A recent article on Live Science reports on a Norwegian study looking at 34 severely obese people with an average weight of 275 pounds. These individuals participated in an intense, medically supervised program of low calorie diet and exercise while a control group received a less vigorous weight loss program. On average, members of the more active group were able to lose an average of 24 pounds. Unusually, the study’s participants were successful in keeping the weight off for a two year period. Unfortunately, however, increased levels of hunger hormones persisted and so did a higher level of feelings of hunger. Moreover, after the weight loss, participants’ bodies actually slowed the speed at which they burned calories, making it even more challenging for them to remain at their present weight. Thus, while it was possible to lose a relatively modest number of pounds for an extensive period, the study’s participants will either have to struggle against their hungry feelings indefinitely or regain their lost weight. While the study concluded correctly that weight loss is a chronic problem requiring lifelong attention, it didn’t discuss the reality that a bariatric procedure can make defeating severe obesity much more achievable by getting at the root of the problem: hungry feelings that are out of proportion to the body’s actual need for food.
The most prevalent weight loss operation, a gastric sleeve procedure, works in two ways. First, it reduces the stomach’s size by at least three quarters. As you might expect, this makes overeating uncomfortable, creating an unpleasant association with overeating. In addition, the procedure removes the upper part of the stomach, called the fundus. This appears to be the seat of most of the body’s production of the hormone chiefly responsible for feelings of appetite. Beverly Hills Physicians notes that overweight people tend to produce more of the hormone and, to make matters worse, production of ghrelin actually appears to increase after individuals lose weight. Fortunately, removing the fundus largely removes the problem by drastically reducing the body’s production of the hormone. The result is that people are able to focus on changing their eating habits without being driven to distraction by constant pangs of appetite that are essentially indistinguishable from genuine feelings of hunger.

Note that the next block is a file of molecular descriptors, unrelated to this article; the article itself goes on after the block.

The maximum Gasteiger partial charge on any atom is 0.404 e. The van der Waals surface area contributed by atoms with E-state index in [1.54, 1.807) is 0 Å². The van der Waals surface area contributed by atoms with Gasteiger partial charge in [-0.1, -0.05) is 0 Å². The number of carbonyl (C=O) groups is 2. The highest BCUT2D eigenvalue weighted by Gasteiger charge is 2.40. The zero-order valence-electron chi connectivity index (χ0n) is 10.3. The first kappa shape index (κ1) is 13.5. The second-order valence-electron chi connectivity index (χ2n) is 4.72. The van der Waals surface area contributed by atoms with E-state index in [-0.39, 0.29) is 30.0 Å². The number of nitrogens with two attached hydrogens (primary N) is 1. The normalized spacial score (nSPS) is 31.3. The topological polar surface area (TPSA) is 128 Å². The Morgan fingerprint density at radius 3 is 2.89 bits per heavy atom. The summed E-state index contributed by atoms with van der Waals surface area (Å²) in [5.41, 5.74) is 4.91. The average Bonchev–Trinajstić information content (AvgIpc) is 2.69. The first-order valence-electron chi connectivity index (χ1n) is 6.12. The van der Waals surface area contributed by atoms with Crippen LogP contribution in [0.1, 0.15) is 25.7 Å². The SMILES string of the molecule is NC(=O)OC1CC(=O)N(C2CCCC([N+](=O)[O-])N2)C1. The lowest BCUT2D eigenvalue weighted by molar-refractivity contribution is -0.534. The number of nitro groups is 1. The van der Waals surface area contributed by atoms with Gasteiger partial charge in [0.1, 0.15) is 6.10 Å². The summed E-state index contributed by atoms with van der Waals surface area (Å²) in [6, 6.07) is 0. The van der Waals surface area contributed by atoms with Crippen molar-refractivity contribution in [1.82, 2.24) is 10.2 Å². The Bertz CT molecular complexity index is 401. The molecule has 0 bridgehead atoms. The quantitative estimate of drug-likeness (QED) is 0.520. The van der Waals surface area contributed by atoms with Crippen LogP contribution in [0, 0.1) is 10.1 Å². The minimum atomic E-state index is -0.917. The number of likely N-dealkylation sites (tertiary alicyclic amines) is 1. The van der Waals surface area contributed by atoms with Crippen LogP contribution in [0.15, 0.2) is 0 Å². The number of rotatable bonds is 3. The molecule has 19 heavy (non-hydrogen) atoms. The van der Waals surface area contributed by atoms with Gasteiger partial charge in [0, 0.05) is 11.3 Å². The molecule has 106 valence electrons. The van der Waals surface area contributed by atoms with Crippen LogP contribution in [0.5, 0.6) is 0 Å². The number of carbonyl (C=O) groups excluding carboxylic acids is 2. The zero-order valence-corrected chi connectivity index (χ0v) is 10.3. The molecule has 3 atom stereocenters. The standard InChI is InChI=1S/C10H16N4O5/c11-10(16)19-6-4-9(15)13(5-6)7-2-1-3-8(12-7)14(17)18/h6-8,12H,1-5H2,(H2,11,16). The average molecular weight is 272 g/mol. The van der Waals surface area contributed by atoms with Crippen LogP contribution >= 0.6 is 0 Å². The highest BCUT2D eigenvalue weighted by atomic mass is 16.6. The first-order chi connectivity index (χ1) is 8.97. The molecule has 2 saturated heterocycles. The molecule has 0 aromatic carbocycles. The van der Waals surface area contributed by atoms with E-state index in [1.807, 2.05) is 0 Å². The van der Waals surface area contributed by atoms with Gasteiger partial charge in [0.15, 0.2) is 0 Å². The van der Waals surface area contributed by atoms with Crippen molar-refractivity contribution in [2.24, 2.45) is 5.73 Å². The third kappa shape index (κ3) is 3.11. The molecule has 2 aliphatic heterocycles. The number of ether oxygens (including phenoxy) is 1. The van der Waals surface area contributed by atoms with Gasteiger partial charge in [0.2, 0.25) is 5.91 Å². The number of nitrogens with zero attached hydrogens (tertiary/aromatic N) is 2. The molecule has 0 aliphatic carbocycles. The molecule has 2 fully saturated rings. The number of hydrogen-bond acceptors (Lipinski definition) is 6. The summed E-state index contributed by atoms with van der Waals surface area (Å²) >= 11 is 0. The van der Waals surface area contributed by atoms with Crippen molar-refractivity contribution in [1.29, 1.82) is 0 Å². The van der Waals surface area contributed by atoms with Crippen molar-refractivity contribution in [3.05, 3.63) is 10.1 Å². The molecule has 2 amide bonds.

The participants in the Norwegian study, while severely overweight, will have to struggle indefinitely in order to maintain what appears to be a relatively modest, though certainly beneficial, weight loss. While bariatric patients also have to exert some effort, they are typically able to lose significantly more weight and keep it off, mostly because their reduced feelings of appetite means that they are able to focus on developing a healthier lifestyle without being constantly distracted
If you’re interested in learning more about a weight loss surgery here at BHP, give us a call at the phone number above or request a consultation online.